The first question a franchise candidate must ask is “how much does it cost?” The answer is almost always more than you think. Often new franchisees get in trouble if they don’t have enough money to get off to a running start. We call that “undercapitalization.”
“Undercapitalization” – a big word that means “not enough money is put into the business” – is one of the main reasons that business start-ups and new franchisees fail. You must have adequate funds to get started and keep the business going through the first year. This is in addition to having enough money to keep your household running.
How do you know how much you need? Most franchisors spell out all the initial expenses in the Franchise Disclosure Document:
- Franchise Fee
- Expenses During Training
- Lease (deposit and monthly costs)
- Build-out of location
- Furniture, Fixtures, Equipment & Supplies
- Utility deposits
- Business licenses and insurance
- Training costs
- Grand Opening & Other Marketing Expenses
You must also calculate ongoing expenses and marketing costs if you want a viable business. Make sure the math works. You can work hard and follow your passion, but if the math doesn’t work, neither does the business. T hose are just the business expenses. You can’t live on passion alone, so calculate your living expenses too. When buying a franchise business, I recommend having one year of living expenses in reserve as it can take up to that long before the owner can take a salary from the business. Use a budget worksheet, or online budget calculator to help you determine the amount you’ll need for living expenses.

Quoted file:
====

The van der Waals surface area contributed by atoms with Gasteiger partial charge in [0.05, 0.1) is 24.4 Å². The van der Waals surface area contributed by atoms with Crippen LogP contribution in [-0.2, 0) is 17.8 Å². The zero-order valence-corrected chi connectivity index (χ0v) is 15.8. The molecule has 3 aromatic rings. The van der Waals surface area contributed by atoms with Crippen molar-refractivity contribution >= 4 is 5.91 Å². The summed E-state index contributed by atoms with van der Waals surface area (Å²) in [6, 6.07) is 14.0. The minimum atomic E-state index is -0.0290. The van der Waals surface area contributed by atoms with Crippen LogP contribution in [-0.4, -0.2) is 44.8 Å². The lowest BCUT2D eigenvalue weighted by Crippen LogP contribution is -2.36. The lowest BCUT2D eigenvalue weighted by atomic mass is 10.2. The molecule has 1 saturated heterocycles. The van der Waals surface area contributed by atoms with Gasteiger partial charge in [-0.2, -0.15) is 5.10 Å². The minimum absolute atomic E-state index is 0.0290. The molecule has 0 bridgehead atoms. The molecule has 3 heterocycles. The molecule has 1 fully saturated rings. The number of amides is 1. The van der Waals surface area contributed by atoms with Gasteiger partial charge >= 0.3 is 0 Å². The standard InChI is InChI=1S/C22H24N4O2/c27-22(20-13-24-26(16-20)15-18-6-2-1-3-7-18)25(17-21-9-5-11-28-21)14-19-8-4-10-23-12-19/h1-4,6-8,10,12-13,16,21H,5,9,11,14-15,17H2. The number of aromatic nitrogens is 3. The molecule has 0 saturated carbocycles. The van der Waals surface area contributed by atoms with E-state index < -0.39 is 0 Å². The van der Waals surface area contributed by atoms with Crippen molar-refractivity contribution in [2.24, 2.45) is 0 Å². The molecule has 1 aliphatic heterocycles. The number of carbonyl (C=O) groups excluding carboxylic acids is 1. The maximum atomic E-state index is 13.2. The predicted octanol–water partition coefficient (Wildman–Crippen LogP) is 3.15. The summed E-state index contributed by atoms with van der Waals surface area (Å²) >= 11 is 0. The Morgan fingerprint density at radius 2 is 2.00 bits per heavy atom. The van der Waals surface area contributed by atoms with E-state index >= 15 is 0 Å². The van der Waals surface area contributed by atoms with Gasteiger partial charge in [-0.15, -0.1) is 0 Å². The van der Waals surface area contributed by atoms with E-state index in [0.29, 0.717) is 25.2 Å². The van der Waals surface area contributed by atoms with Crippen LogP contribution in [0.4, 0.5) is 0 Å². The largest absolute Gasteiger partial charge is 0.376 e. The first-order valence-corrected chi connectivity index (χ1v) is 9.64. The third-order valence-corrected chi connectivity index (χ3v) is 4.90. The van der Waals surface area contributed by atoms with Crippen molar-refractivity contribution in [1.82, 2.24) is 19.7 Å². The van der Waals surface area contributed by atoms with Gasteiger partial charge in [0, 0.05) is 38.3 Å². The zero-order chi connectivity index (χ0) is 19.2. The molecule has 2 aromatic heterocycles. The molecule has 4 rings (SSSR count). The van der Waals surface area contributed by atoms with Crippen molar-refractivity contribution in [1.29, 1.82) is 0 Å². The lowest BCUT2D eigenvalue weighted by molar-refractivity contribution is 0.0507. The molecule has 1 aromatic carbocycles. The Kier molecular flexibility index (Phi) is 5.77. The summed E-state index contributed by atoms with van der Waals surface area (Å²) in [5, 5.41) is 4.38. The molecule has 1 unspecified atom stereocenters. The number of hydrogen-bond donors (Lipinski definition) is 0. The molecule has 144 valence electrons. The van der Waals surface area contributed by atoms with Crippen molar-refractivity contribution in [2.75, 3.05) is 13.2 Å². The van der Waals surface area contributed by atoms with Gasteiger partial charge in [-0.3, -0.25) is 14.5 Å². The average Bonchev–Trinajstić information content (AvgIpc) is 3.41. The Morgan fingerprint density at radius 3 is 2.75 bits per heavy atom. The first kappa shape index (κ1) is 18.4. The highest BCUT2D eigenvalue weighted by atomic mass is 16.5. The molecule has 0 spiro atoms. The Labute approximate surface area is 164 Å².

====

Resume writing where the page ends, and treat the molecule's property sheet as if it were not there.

It Takes Money to Get Money
In the “good old days” before 2009, bank loans were easy to come by. Post- recession, there is no guarantee of readily available business start-up loans. Lenders are wary of taking a chance on a business start-up. Chances improve if your franchisor is on the SBA Registry.
Why Franchisees Fail
It seems contradictory, but to get the loan, you need to be able to show that you have assets to cover the loan. Banks are businesses too. They’re not going to just give you the money — they want it repaid, with interest. For this reason, franchisors ask for a lot of personal financial information. This serves to both qualify you as a serious candidate and protect you by making sure that you have the resources to cover the necessary expenses required to succeed.
Be prepared, and know what qualifies as acceptable assets. Some examples include:
- Cash on hand
- Home or other owned real estate equity (value minus liabilities). See note.
- Investments (stocks, bonds, , IRA & 401K)
- Life insurance cash value (not the same as the death benefit)
- Outstanding loans owed to you
Note: When calculating equity, lenders allow just 80% of the appraised property value.